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IVANA GARCIA

By Ivana

Hi everyone! I’m Ivana, I’m from Argentina, and I’m a first year student from the Design Studies master program. My formal background is in business, I went to business school and worked in consulting firms such as Deloitte & Touche and small firms for the past six years, but my passion has always been art and design. I have a profound interest in the social world, which is why I’ve been involved with several Non-profit organizations ever since my high school years, and developed social business responsibility projects for the companies I was involved in.

My most significant work experience on a personal level was owning a multi-purpose space called “The Endless House” which mixed a little bit of gastronomy, art, design and music. There you could find pieces by some of the most promising Argentine contemporary artists, unique clothes and objects for sale at the store, and listen to performances by independent musicians. While working at The Endless house, I had the opportunity to meet designers, artists and musicians who taught me a different perspective of the world and it helped me realize in what field I wanted to work which is design. I fell in love with artists and designers and their process thinking, which is why I decided to come to Parsons to study design.

I love learning about other cultures and I have had the opportunity to visit several countries over the years. I went backpacking for a year through Latin America, Europe, Asia and Africa and met people from all over the world. Visiting countries so different to my own was a life changing experience that taught me about the universality of communication.

I wanted to join this class because it combines my interests in Art, my passion for politics in Latin-America and social responsibility, and I am looking forward to learning more about this group of artists and how they expressed their grieve through Art.

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Valentina’s Bio

I am a visual anthropologist and research scholar at Parsons from Ca’ Foscari University in venice. My involvement with Guatemala dates back to the year 1999/2000, when I was living in Guatemala in order to carry on the fieldwork for my Philosophy Degree thesis. I got there after meeting in Venice, my home town, a Q’ueqchi’ indigenous woman who had been fighting in the guerrilla. For one year I lived in Nebaj and in the CPR (Communities of People in Resistance), in the so-called Ixil area. During this period I interviewed about 60 Ixil women who had enrolled in the EGP (Ejercito Guerrillero de los Pobres). I was accompanied by a young and smart Ixil woman, Helena, who had been a guerrilla fighter herself and was at the time 16 years old. The ex-fighters explained to us the reasons why they decided to enroll in the guerrilla and recalled their experience as “guerrilleras”. While the main corpus of interviews was handed in to an indigenous NGO formed by ex indigenous guerrilla leaders (FUNDAMAYA) what has gradually caught my interest and became my main research topic has been the relationship between non-indigenous and indigenous guerrilla fighters inside the EGP, and also between men and women.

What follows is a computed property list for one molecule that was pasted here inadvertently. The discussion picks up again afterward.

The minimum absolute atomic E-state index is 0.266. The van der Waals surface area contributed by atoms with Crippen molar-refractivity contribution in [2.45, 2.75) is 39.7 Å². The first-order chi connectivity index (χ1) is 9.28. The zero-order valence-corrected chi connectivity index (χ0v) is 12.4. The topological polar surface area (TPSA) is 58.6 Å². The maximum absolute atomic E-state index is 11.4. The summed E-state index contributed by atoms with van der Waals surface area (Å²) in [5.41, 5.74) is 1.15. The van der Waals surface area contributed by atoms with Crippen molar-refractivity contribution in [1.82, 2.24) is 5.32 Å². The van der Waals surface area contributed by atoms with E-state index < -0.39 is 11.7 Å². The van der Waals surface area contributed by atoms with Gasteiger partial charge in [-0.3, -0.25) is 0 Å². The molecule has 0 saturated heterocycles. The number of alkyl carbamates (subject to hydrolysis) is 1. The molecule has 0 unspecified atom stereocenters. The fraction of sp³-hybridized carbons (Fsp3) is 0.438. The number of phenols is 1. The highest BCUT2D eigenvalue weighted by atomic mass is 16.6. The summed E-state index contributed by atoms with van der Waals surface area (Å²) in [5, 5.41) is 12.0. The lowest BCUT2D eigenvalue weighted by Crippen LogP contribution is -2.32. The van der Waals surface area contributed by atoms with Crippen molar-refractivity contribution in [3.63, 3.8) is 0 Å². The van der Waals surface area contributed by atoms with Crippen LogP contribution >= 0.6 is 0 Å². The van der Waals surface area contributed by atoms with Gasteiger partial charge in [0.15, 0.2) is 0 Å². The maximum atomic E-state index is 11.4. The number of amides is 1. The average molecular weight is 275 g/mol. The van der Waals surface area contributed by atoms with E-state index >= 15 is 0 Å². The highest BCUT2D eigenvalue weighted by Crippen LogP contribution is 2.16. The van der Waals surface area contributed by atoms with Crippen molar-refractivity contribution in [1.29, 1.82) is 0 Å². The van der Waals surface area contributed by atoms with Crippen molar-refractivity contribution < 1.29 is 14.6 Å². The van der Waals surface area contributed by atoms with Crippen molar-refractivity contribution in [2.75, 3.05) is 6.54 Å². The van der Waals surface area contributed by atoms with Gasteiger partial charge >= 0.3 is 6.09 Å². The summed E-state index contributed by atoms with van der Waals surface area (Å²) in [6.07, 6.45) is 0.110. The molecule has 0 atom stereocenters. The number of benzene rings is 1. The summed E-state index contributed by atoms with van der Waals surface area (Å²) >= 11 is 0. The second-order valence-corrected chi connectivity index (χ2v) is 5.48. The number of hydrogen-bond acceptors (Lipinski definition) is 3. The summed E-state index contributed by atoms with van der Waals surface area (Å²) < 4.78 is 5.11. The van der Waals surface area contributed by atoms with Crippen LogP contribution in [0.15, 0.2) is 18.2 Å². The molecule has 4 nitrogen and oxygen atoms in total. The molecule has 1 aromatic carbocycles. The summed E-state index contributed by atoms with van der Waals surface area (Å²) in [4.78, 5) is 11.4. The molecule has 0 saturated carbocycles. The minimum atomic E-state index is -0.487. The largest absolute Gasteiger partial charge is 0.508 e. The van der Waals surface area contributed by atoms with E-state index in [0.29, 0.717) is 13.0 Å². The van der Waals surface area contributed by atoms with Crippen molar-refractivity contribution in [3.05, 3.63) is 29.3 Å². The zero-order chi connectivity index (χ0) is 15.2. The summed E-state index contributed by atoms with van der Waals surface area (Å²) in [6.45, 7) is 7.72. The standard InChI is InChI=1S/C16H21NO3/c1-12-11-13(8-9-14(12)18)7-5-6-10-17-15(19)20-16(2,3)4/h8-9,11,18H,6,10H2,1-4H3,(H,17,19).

This experience has surely marked my life. Since then, despite I never went back to Guatemala, my focus of interest has been the space of relationship and encounter between indigenous and non-indigenous people, especially in Paraguay. As part of my PhD in visual anthropology, I made a documentary about the history of an indigenous community in Paraguay (Casado’s Legacy), that has toured around a variety of film festivals. My actual project is still focused in the same area, and it is related to the history of a tannin factory where indigenous and non-indigenous people have worked together for about 100 years.

I am still in contact with Helena and the ex-guerrilla leaders who work in FUNDAMAYA, and who are currently organizing an indigenous university in the Ixil area.